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Topic: An Unlikely Alliance: Ian Fleming and John F. Kennedy

Here’s an article I wrote about the unlikely alliance between Ian Fleming and America’s thirty-fifth president- and how James Bond helped to cause the Cuban Missile Crisis…




In March 1961, the American edition of Life magazine carried a lengthy article ruminating on President Kennedy’s reading habits. There were the usual suspects in terms of heavyweight foreign affairs analysis from the likes of Henry Kissinger and John Kenneth Galbraith. The publication reported that although the president did not get much time for reading, and generally preferred factual material, there were a few fiction authors who met with his approval. Chief among them, claimed Life’s correspondent, was Ian Fleming, with Kennedy particularly enjoying his 1957 thriller From Russia With Love. This ringing endorsement catapulted Fleming to the top of bestseller lists in the United States, boosting the global popularity of the James Bond brand in the months before the release of Dr. No in 1962.


But why was Kennedy such an avid fan of Fleming’s Bond adventures? In truth, there were a number of superficial similarities between the two men. Both were high-living high flyers, notorious womanisers who served their respective countries in the navy during the Second World War; Kennedy commanded a patrol torpedo boat in the field while Fleming took a senior role in Naval Intelligence operations. Both also battled a variety of chronic health problems during later life. Their personal association began in early 1960, when Kennedy was attempting to capture the White House after almost a decade of solid Republican control. Knowing that Kennedy was devoted to Fleming’s Bond novels, his aides arranged an introduction between the two men during the midst of the campaign. The youthful senator was a little starstruck, asking: “Are you THE Ian Fleming?” Fleming evidently appreciated this unique confirmation of his international fame, reminiscing to Hal McClure in 1963: “That’s music to any writer’s ears.” Aside from Kennedy himself, his brother Bobby, wife Jackie and veteran CIA director Allan Dulles were also known to eagerly await a new Bond adventure; after their initial meeting, Fleming sent autographed first editions of his books to Kennedy at the White House, commenting: “It’s the least I can do.”


However, just weeks after Kennedy’s interview with Life magazine, the President distantly crossed paths with Bond’s creator again. During their encounter in 1960, Kennedy had asked Fleming for suggestions on how to deal with Cuban dictator Fidel Castro, an avowed communist who wished to establish better diplomatic relations with the Soviet Union. Aware of Fleming’s espionage career, Kennedy must have hoped to glean some valuable insights into the subtleties of spying. If so, he may well have been disappointed; one of Fleming’s suggestions was to drop leaflets over Cuba sternly warning that if the government proceeded with carrying out nuclear tests, the irradiated contamination would make men’s beards fall out, thus rendering them impotent. But the CIA had their own ideas for how to tackle Castro’s revolutionary regime. Having failed to assassinate the radical leader with gadgetry ranging from poisoned drinks to exploding seashells, American intelligence chiefs resorted to more direct methods. They recommended that Kennedy authorise an invasion force of disgruntled exiles to land on the Cuban coast at the Bay of Pigs and topple Castro’s supremacy for good. At the same time, a task group of B-29 bombers would launch from US airfields and destroy the Cuban air force on the ground. Unfortunately, the plan proved a costly fiasco. On 15th April 1961, the American air strike failed to fatally damage Castro’s fleet of fighter jets, and a second attack was cancelled for fear of publicly revealing the true scale of the American involvement. Castro himself quickly despatched a 200,000-strong army to put down the beachhead landings, while simultaneously ordering the arrest of thousands thought to be preparing to oppose his leadership. Why, with the odds so stacked against a US triumph, did Kennedy allow the far-fetched scheme to go ahead?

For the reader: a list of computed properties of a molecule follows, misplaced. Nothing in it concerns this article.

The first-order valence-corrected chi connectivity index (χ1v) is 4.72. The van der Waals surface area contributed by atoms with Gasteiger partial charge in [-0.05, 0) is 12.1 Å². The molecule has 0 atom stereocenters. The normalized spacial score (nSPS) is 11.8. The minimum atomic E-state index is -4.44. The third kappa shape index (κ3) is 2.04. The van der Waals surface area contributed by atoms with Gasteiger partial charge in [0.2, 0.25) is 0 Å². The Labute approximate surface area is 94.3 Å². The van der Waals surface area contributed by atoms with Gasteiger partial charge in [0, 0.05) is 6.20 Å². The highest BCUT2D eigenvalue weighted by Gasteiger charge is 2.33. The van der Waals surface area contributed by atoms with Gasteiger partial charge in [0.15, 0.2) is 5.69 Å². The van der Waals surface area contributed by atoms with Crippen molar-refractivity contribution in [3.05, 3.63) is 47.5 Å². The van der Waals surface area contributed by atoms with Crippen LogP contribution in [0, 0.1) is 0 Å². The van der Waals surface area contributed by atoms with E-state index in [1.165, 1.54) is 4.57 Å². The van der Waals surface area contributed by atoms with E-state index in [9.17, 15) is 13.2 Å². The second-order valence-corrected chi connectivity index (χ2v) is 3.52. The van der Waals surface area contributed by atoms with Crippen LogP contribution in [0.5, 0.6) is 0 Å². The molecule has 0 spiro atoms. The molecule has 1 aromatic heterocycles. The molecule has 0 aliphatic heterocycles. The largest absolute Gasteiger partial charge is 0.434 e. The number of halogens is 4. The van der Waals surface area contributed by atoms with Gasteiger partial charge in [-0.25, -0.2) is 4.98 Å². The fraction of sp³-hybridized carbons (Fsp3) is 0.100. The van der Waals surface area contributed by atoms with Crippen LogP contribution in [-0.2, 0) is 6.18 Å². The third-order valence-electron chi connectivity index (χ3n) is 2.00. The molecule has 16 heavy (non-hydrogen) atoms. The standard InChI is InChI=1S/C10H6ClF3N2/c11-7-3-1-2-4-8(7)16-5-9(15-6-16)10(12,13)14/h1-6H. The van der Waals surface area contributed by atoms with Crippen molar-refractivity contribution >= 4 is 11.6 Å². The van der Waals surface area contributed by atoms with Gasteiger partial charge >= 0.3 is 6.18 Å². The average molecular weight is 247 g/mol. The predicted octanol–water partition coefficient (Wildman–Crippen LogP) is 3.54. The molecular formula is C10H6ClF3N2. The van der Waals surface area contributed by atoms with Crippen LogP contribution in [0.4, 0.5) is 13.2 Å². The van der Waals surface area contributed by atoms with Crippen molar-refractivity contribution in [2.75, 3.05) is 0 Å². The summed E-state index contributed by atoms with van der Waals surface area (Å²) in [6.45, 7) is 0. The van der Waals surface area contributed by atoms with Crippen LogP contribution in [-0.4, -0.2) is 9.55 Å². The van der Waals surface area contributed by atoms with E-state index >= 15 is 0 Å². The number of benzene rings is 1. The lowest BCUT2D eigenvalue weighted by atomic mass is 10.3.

Mark White, writing for the May 2011 issue of BBC History Magazine, believes there may be an interesting answer: “Kennedy found the world of espionage, with its illicit manoeuvring and moral compromises, not reprehensible but intriguing…he loved Ian Fleming’s James Bond…” In other words, President Kennedy hoped to effectively replicate the sort of fiendish and complex intelligence gambit familiar from his affection for the Bond series- and which he had discussed with Fleming personally, almost a year earlier. The notion that Ian Fleming, and the character he created, played a hand in inspiring the outcome of the Bay of Pigs disaster is certainly a fascinating one, and provides a tangential connection between James Bond’s fictional exploits and the real twists and turns of Cold War relations.




Does anyone else know about this curious aspect of Fleming trivia? Could Fleming- and Bond- have directly influenced Presidential decision-making on this occasion? What do others think of this?

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Re: An Unlikely Alliance: Ian Fleming and John F. Kennedy

Apart from knowing that FRWL was on JFK’s top reading list I know little else on this subject but intriguing to think that Fleming could have influenced American foreign policy.

Just want to say how informative your posts are and they are a welcome addition to AJB.

Yeah, well, sometimes nothin' can be a real cool hand.